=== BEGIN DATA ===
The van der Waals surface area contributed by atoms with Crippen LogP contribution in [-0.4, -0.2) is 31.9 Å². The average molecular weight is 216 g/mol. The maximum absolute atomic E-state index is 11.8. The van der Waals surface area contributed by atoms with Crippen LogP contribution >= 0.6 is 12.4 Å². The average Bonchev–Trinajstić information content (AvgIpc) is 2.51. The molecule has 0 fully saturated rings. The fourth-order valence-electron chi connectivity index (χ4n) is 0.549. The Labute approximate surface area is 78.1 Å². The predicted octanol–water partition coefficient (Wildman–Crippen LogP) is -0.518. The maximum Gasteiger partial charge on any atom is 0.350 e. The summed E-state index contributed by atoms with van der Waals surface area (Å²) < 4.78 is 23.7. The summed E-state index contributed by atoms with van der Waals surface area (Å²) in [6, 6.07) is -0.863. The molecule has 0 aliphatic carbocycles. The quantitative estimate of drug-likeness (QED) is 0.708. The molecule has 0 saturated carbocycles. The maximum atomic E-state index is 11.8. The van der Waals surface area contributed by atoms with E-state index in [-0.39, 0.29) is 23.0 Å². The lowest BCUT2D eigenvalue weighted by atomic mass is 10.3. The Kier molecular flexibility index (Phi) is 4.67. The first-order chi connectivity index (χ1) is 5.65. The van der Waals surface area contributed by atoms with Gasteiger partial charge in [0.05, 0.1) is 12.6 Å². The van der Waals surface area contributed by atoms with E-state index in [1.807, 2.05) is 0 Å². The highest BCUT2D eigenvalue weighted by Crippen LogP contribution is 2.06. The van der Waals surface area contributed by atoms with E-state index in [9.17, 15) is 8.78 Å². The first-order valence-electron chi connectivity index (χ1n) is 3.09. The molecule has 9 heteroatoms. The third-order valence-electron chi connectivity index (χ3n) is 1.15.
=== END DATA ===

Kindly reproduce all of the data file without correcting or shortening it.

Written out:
The van der Waals surface area contributed by atoms with Crippen LogP contribution in [-0.4, -0.2) is 31.9 Å². The average molecular weight is 216 g/mol. The maximum absolute atomic E-state index is 11.8. The van der Waals surface area contributed by atoms with Crippen LogP contribution >= 0.6 is 12.4 Å². The average Bonchev–Trinajstić information content (AvgIpc) is 2.51. The molecule has 0 fully saturated rings. The fourth-order valence-electron chi connectivity index (χ4n) is 0.549. The Labute approximate surface area is 78.1 Å². The predicted octanol–water partition coefficient (Wildman–Crippen LogP) is -0.518. The maximum Gasteiger partial charge on any atom is 0.350 e. The summed E-state index contributed by atoms with van der Waals surface area (Å²) < 4.78 is 23.7. The summed E-state index contributed by atoms with van der Waals surface area (Å²) in [6, 6.07) is -0.863. The molecule has 0 aliphatic carbocycles. The quantitative estimate of drug-likeness (QED) is 0.708. The molecule has 0 saturated carbocycles. The maximum atomic E-state index is 11.8. The van der Waals surface area contributed by atoms with E-state index in [-0.39, 0.29) is 23.0 Å². The lowest BCUT2D eigenvalue weighted by atomic mass is 10.3. The Kier molecular flexibility index (Phi) is 4.67. The first-order chi connectivity index (χ1) is 5.65. The van der Waals surface area contributed by atoms with Gasteiger partial charge in [0.05, 0.1) is 12.6 Å². The van der Waals surface area contributed by atoms with E-state index in [1.807, 2.05) is 0 Å². The highest BCUT2D eigenvalue weighted by Crippen LogP contribution is 2.06. The van der Waals surface area contributed by atoms with E-state index in [9.17, 15) is 8.78 Å². The first-order valence-electron chi connectivity index (χ1n) is 3.09. The molecule has 9 heteroatoms. The third-order valence-electron chi connectivity index (χ3n) is 1.15.